1230 Tan Granite Base Powder
1231 Union Pacific Tan Granite N Ballast
1232 Union Pacific Tan Granite HO Ballast
1233 Union Pacific Tan Granite HO Mainline Ballast
12303 Tan Granite Sand & Gravel
1234 Tan Granite Large Scale Ballast
12304 Tan Granite Sand & Gravel
1235 Small Boulders
1236 Granite Boulders
1237 Granite Boulders Large
Track ballast forms the trackbed upon which railroad ties (sleepers) are laid. It is packed between, below, and around the ties. It is used to bear the load from the railroad ties, to facilitate drainage of water, and to keep down vegetation that might interfere with the track structure. The ballast also holds the track in place as the trains roll over it. It consists of crushed stone. The term “ballast” comes from a nautical term for the stones used to stabilize a ship.
Tan Granite Ballast is a form of decomposed granite aggregate that is often chosen as the decomposed granite ballast used to support the rails in railway construction. As with roadbuilding, granite aggregate is popular with track layers due to its strength, durability, and excellent drainage-promoting qualities.
Granite is the most common igneous rock (rocks formed through the cooling and solidification of magma or lava) on Earth. In the case of granite, it originally crystallizes below Earth’s surface, where its slow cooling allows large crystals to form. You may have seen granite take shape as some of America’s favorite sights like Yosemite Valley or a few guys on Mount Rushmore. Granite has also been mined and used for daily applications for thousands of years, from ancient hand tools to modern-day countertops.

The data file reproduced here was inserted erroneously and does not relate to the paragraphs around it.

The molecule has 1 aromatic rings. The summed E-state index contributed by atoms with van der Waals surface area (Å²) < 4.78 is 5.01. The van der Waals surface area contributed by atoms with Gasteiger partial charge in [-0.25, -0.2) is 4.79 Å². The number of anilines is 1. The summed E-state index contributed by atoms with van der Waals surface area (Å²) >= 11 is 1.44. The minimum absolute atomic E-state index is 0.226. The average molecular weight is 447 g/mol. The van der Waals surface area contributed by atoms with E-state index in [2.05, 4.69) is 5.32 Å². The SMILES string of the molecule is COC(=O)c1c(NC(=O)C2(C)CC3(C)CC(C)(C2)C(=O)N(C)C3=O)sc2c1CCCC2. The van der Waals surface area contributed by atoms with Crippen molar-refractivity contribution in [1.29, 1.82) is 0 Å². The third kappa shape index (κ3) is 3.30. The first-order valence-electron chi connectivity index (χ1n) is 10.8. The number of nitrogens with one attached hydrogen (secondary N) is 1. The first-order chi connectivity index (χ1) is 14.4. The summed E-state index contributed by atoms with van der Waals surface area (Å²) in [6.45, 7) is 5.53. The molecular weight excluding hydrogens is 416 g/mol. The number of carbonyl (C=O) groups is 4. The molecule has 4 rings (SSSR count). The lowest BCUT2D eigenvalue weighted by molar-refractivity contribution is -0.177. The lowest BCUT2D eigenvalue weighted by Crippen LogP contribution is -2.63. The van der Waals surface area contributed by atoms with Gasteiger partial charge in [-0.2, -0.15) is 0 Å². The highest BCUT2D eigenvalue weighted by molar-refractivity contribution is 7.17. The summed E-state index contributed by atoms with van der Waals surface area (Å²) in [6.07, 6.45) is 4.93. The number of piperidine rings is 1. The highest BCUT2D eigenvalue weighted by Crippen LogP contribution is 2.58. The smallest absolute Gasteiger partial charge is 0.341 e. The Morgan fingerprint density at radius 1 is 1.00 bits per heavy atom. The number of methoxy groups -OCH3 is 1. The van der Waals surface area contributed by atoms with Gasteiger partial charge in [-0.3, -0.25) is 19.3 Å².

Decomposed granite as a crushed stone form is used as a pavement building material. It is used on driveways, garden walkways, bocce courts and petanque terrain and urban, regional, and national park walkways and heavy-use paths. DG can be installed and compacted to meet handicapped accessibility specifications and criteria. Different colors are available based on the various natural ranges available from different quarry sources, and polymeric stabilizers and other additives can be included to change the properties of the natural material. Decomposed granite is also sometimes used as a component of soil mixtures for cultivating bonsai.
While DG is most commonly used for paths, driveways, garden trails, and as a xeriscape ground cover, it can also be used to create smooth visual transitions between formal garden and wilderness. One of its advantages is that it breaks down, so any DG that migrates into a lawn or planting beds does not cause problems the way gravel does. Lining a path or patio with a black metal strip (which will disappear if buried low enough) will help keep it in place.